News & Features

Nonprofit Funding Dries up on Federal, Local Levels

Industry is one of state’s biggest employers

The nonprofit industry, one of the biggest employers in Montana, is watching major funding sources dry up, partly due to the nation’s economic slowdown, and is preparing for an even larger fallout in the upcoming months and year.

In the Flathead, Susan Christofferson, director of the Nurturing Center, said she has rarely seen such dire economic times for nonprofits in her 30 years in the industry. When she applies for grants today, she is regularly told there’s not enough money to go around. At the same time, her organization’s services are in higher demand.

“I was shocked to note that I’ve had more turndowns than I’ve ever seen in my entire career,” she said. “It impacts families in very tangible ways.”

On Oct. 8, the Washington, D.C.-based Center for Lobbying in the Public Interest is hosting a conference at Kalispell’s Hampton Inn in conjunction with the Montana Nonprofit Association (MNA) and Flathead’s Nonprofit Development Partnership (NPDP) to discuss pertinent matters facing the industry today, including legislation, media advocacy and the turbulent economic times. The event comes on the heels of the MNA’s annual conference on Sept. 22-24 in Helena.

Nonprofits in Montana contribute more than $1 billion in wages per year and provide nearly 40,000 jobs across the state. According to figures from the state’s Department of Labor and Industry, in 2005 and 2006 the nonprofit sector paid more in wages than all industries in the state except for local government and retail. And each year nonprofits multiply at a much faster rate than the business sector.

“It’s a well-kept secret that nonprofits are such a big part of the economy,” said NPDP program director Ned Cooney.

The nation’s economic slowdown hits nonprofits from all directions. On one side are the volunteers, who already are pinching pennies but now face skyrocketing gas costs among other high expenses. For volunteers in Montana, the prospect of traveling long distances across the vast state is unwelcoming at best. Under federal statutes, the reimbursement rate for nonprofits is 14 cents to the mile, while the Internal Revenue Service standard for businesses is around 50 cents.

“Some of (the volunteers) have hung in there as long as they can, but now they’re so financially strapped, they’re saying I can no longer do it,” Brian Magee, executive director for MNA, said.

Funding sources are drying up. Federal grants are disappearing, as are local grants and the reserves of foundations. Private donors are “tightening their belts” as well, Magee said. Some states, especially those with urban centers, can better withstand similar circumstances because they have larger financial resources to fall back on, not to mention strong corporate bases. When funding dissipates in Montana, nonprofit organizers are forced to scramble.

Kari Gabriel, director of the drug prevention organization Flathead CARE, said since the No Child Left Behind initiative was put into place years ago, her agency has lost more than $100,000 in federal grant money. “Money that used to go to us, now goes to No Child Left Behind,” she said. Also, two weeks ago Gabriel lost a local grant for multiple reasons, including the economic downturn. She was forced to cut a position.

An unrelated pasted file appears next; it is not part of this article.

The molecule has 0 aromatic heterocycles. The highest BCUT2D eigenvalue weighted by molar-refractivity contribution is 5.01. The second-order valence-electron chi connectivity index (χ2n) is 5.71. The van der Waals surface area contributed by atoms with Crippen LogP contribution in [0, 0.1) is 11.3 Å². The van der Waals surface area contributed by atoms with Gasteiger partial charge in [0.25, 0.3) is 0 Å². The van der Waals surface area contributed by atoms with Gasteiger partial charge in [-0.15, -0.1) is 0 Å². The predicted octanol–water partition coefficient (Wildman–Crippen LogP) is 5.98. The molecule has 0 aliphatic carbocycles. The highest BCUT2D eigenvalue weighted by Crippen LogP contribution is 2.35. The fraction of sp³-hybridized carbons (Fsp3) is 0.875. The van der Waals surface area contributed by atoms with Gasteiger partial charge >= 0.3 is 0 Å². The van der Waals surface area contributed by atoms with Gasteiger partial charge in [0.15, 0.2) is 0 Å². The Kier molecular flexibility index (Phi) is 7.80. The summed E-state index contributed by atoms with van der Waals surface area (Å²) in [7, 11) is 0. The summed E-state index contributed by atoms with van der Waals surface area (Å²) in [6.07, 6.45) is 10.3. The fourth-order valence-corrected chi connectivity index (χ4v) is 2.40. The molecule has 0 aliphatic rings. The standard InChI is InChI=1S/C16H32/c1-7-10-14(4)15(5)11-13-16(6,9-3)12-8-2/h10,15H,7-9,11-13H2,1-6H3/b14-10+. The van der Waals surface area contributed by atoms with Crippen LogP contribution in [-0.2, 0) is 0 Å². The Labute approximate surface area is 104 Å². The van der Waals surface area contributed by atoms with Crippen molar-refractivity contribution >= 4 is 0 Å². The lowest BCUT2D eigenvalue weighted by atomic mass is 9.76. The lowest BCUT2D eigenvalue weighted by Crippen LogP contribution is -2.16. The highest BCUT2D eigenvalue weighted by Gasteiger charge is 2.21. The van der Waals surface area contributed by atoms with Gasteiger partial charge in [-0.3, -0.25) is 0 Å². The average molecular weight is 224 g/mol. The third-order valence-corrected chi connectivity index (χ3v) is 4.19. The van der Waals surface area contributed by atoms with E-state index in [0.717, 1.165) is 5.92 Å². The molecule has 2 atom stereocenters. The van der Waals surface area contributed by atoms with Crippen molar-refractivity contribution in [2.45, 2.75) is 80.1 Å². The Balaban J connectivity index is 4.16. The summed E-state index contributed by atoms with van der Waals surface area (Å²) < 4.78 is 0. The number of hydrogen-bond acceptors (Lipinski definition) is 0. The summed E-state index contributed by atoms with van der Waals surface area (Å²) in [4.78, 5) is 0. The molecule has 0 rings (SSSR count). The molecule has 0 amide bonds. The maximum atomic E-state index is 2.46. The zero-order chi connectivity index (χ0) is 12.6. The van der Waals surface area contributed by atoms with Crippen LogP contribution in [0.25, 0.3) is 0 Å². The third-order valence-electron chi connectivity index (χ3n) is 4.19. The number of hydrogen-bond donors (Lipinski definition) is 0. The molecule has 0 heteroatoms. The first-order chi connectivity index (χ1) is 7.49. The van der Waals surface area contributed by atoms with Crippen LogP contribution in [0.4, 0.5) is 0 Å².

Gabriel said nonprofits can’t rely on grants and must look to private donors, as she has been doing recently with local businesses for the upcoming “Red Ribbon Week.”

“Every nonprofit, if they’re not looking at funding sources other than grants, they’re going to be sorely disappointed,” she said.

The NPDP aims to help local nonprofits through education, training and networking. While other areas of the state are attempting to create similar partnerships, Cooney said the NPDP is the only such organization that is fully established. Magee said the NPDP is an important model for the rest of the state, particularly in these harsh economic times when many nonprofits need guidance.

“What’s transpired up in the Flathead with that group is truly outstanding,” Magee said. “In fact, we celebrate it.”

Cooney anticipates a series of NPDP workshops in the near future directly aimed at addressing these financial difficulties. Among the advice he has for nonprofit managers is diversifying funding sources and he directs people to a database at the Flathead County Library that contains listings for more than 90,000 potential grant and funding options.

“The surviving-in-hard-times kind of a workshop, you’ll see one coming up here soon because that’s the exact topic people are going to be hungry for,” Cooney said. “I look for people to look to us for new strategies on funding.”

Christofferson echoed both Cooney and Gabriel’s calls for changing the way nonprofits do business.

“Most of us are trying to rethink how we operate,” she said. “Cut more corners, reduce costs, streamline services and diversify funding.”

In the Flathead, nearly 3,000 people are employed by nonprofits with a payroll of around $85 million. According to a 2004 report, there were 147 nonprofit organizations in Flathead County that reported income over $25,000. Organizations earning less than $25,000 aren’t required to fill out a certain form with the IRS, which makes it hard, Cooney said, to precisely count all of the nonprofits in the area. Churches don’t fill out the form either.

Cooney said tougher times are most likely on their way.

“My sense is that the crest of the wave hasn’t quite hit nonprofits yet,” Cooney said.